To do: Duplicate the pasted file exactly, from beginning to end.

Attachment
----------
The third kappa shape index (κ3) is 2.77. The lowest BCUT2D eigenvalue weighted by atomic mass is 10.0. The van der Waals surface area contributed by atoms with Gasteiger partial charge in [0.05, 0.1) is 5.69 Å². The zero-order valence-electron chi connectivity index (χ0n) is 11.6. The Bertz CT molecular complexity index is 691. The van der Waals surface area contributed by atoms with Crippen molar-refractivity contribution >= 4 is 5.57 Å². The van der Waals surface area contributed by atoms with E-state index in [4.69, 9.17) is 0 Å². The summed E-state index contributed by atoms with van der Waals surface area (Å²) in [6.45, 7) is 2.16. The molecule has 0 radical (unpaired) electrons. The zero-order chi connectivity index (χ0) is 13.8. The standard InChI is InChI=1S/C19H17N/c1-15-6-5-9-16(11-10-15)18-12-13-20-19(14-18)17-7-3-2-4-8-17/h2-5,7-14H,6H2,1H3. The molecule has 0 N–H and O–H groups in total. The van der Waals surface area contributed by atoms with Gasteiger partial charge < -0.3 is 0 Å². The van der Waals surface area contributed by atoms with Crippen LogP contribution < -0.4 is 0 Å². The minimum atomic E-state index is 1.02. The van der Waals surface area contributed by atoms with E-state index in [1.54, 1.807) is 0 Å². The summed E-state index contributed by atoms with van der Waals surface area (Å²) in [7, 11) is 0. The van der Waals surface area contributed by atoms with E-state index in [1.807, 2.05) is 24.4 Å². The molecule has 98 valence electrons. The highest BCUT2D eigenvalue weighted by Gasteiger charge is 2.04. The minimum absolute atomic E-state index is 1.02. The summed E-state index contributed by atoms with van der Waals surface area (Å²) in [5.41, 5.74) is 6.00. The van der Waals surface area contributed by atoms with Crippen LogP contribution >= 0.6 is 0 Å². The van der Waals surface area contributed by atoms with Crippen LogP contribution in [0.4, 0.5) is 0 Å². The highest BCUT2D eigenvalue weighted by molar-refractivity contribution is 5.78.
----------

The third kappa shape index (κ3) is 2.77. The lowest BCUT2D eigenvalue weighted by atomic mass is 10.0. The van der Waals surface area contributed by atoms with Gasteiger partial charge in [0.05, 0.1) is 5.69 Å². The zero-order valence-electron chi connectivity index (χ0n) is 11.6. The Bertz CT molecular complexity index is 691. The van der Waals surface area contributed by atoms with Crippen molar-refractivity contribution >= 4 is 5.57 Å². The van der Waals surface area contributed by atoms with E-state index in [4.69, 9.17) is 0 Å². The summed E-state index contributed by atoms with van der Waals surface area (Å²) in [6.45, 7) is 2.16. The molecule has 0 radical (unpaired) electrons. The zero-order chi connectivity index (χ0) is 13.8. The standard InChI is InChI=1S/C19H17N/c1-15-6-5-9-16(11-10-15)18-12-13-20-19(14-18)17-7-3-2-4-8-17/h2-5,7-14H,6H2,1H3. The molecule has 0 N–H and O–H groups in total. The van der Waals surface area contributed by atoms with Gasteiger partial charge < -0.3 is 0 Å². The van der Waals surface area contributed by atoms with Crippen LogP contribution < -0.4 is 0 Å². The minimum atomic E-state index is 1.02. The van der Waals surface area contributed by atoms with E-state index in [1.54, 1.807) is 0 Å². The summed E-state index contributed by atoms with van der Waals surface area (Å²) in [7, 11) is 0. The van der Waals surface area contributed by atoms with E-state index in [1.807, 2.05) is 24.4 Å². The molecule has 98 valence electrons. The highest BCUT2D eigenvalue weighted by Gasteiger charge is 2.04. The minimum absolute atomic E-state index is 1.02. The summed E-state index contributed by atoms with van der Waals surface area (Å²) in [5.41, 5.74) is 6.00. The van der Waals surface area contributed by atoms with Crippen LogP contribution >= 0.6 is 0 Å². The van der Waals surface area contributed by atoms with Crippen LogP contribution in [0.4, 0.5) is 0 Å². The highest BCUT2D eigenvalue weighted by molar-refractivity contribution is 5.78.